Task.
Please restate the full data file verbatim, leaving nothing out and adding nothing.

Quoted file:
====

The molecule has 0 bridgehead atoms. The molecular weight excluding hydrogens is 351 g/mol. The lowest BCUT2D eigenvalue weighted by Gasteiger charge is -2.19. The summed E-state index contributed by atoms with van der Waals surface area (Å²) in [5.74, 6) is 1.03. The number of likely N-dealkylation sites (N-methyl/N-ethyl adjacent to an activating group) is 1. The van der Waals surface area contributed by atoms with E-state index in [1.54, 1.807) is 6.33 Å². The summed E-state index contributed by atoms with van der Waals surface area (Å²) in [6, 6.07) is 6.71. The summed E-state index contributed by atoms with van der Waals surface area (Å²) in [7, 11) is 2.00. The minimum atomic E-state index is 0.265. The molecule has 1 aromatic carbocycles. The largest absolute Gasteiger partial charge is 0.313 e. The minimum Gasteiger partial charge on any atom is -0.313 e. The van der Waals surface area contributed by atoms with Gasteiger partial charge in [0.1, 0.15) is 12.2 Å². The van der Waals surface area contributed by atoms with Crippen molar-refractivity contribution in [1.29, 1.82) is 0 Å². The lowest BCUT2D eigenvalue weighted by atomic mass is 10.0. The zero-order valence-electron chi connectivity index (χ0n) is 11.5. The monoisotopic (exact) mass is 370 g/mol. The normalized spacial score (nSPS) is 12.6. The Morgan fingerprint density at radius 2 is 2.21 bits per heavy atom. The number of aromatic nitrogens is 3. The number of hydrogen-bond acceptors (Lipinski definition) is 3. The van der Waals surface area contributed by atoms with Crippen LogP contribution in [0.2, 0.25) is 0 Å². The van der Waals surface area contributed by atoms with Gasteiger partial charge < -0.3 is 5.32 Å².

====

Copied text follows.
The molecule has 0 bridgehead atoms. The molecular weight excluding hydrogens is 351 g/mol. The lowest BCUT2D eigenvalue weighted by Gasteiger charge is -2.19. The summed E-state index contributed by atoms with van der Waals surface area (Å²) in [5.74, 6) is 1.03. The number of likely N-dealkylation sites (N-methyl/N-ethyl adjacent to an activating group) is 1. The van der Waals surface area contributed by atoms with E-state index in [1.54, 1.807) is 6.33 Å². The summed E-state index contributed by atoms with van der Waals surface area (Å²) in [6, 6.07) is 6.71. The summed E-state index contributed by atoms with van der Waals surface area (Å²) in [7, 11) is 2.00. The minimum atomic E-state index is 0.265. The molecule has 1 aromatic carbocycles. The largest absolute Gasteiger partial charge is 0.313 e. The minimum Gasteiger partial charge on any atom is -0.313 e. The van der Waals surface area contributed by atoms with Gasteiger partial charge in [0.1, 0.15) is 12.2 Å². The van der Waals surface area contributed by atoms with Crippen molar-refractivity contribution in [1.29, 1.82) is 0 Å². The lowest BCUT2D eigenvalue weighted by atomic mass is 10.0. The zero-order valence-electron chi connectivity index (χ0n) is 11.5. The monoisotopic (exact) mass is 370 g/mol. The normalized spacial score (nSPS) is 12.6. The Morgan fingerprint density at radius 2 is 2.21 bits per heavy atom. The number of aromatic nitrogens is 3. The number of hydrogen-bond acceptors (Lipinski definition) is 3. The van der Waals surface area contributed by atoms with Crippen LogP contribution in [0.2, 0.25) is 0 Å². The van der Waals surface area contributed by atoms with Gasteiger partial charge < -0.3 is 5.32 Å².